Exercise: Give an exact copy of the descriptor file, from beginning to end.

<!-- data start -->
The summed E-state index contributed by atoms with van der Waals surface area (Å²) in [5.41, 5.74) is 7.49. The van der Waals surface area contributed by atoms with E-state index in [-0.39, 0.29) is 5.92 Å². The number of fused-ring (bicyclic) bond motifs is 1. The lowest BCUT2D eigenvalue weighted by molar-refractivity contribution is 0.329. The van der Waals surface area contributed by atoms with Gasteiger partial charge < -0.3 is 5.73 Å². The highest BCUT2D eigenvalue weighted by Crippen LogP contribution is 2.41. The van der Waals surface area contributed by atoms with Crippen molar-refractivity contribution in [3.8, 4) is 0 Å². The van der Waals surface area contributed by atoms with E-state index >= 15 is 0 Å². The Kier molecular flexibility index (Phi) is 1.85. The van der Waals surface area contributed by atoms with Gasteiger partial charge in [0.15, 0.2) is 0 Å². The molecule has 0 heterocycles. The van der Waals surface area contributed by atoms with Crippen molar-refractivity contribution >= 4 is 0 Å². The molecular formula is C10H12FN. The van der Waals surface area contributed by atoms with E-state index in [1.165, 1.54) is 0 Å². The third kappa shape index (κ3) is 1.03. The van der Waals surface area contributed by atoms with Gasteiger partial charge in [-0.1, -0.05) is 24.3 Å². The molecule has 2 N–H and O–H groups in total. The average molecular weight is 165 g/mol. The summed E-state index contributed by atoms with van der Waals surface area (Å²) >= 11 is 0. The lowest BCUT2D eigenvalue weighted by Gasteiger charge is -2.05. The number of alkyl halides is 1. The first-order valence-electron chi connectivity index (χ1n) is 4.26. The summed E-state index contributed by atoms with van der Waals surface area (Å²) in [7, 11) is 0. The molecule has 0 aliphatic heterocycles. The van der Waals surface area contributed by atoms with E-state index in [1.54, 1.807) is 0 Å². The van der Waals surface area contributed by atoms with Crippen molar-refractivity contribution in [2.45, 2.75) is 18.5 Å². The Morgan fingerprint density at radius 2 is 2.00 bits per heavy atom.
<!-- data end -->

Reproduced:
The summed E-state index contributed by atoms with van der Waals surface area (Å²) in [5.41, 5.74) is 7.49. The van der Waals surface area contributed by atoms with E-state index in [-0.39, 0.29) is 5.92 Å². The number of fused-ring (bicyclic) bond motifs is 1. The lowest BCUT2D eigenvalue weighted by molar-refractivity contribution is 0.329. The van der Waals surface area contributed by atoms with Gasteiger partial charge < -0.3 is 5.73 Å². The highest BCUT2D eigenvalue weighted by Crippen LogP contribution is 2.41. The van der Waals surface area contributed by atoms with Crippen molar-refractivity contribution in [3.8, 4) is 0 Å². The van der Waals surface area contributed by atoms with E-state index >= 15 is 0 Å². The Kier molecular flexibility index (Phi) is 1.85. The van der Waals surface area contributed by atoms with Gasteiger partial charge in [0.15, 0.2) is 0 Å². The molecule has 0 heterocycles. The van der Waals surface area contributed by atoms with Crippen molar-refractivity contribution >= 4 is 0 Å². The molecular formula is C10H12FN. The van der Waals surface area contributed by atoms with E-state index in [1.165, 1.54) is 0 Å². The third kappa shape index (κ3) is 1.03. The van der Waals surface area contributed by atoms with Gasteiger partial charge in [-0.1, -0.05) is 24.3 Å². The molecule has 2 N–H and O–H groups in total. The average molecular weight is 165 g/mol. The summed E-state index contributed by atoms with van der Waals surface area (Å²) >= 11 is 0. The lowest BCUT2D eigenvalue weighted by Gasteiger charge is -2.05. The number of alkyl halides is 1. The first-order valence-electron chi connectivity index (χ1n) is 4.26. The summed E-state index contributed by atoms with van der Waals surface area (Å²) in [7, 11) is 0. The molecule has 0 aliphatic heterocycles. The van der Waals surface area contributed by atoms with E-state index in [1.54, 1.807) is 0 Å². The van der Waals surface area contributed by atoms with Crippen molar-refractivity contribution in [2.45, 2.75) is 18.5 Å². The Morgan fingerprint density at radius 2 is 2.00 bits per heavy atom.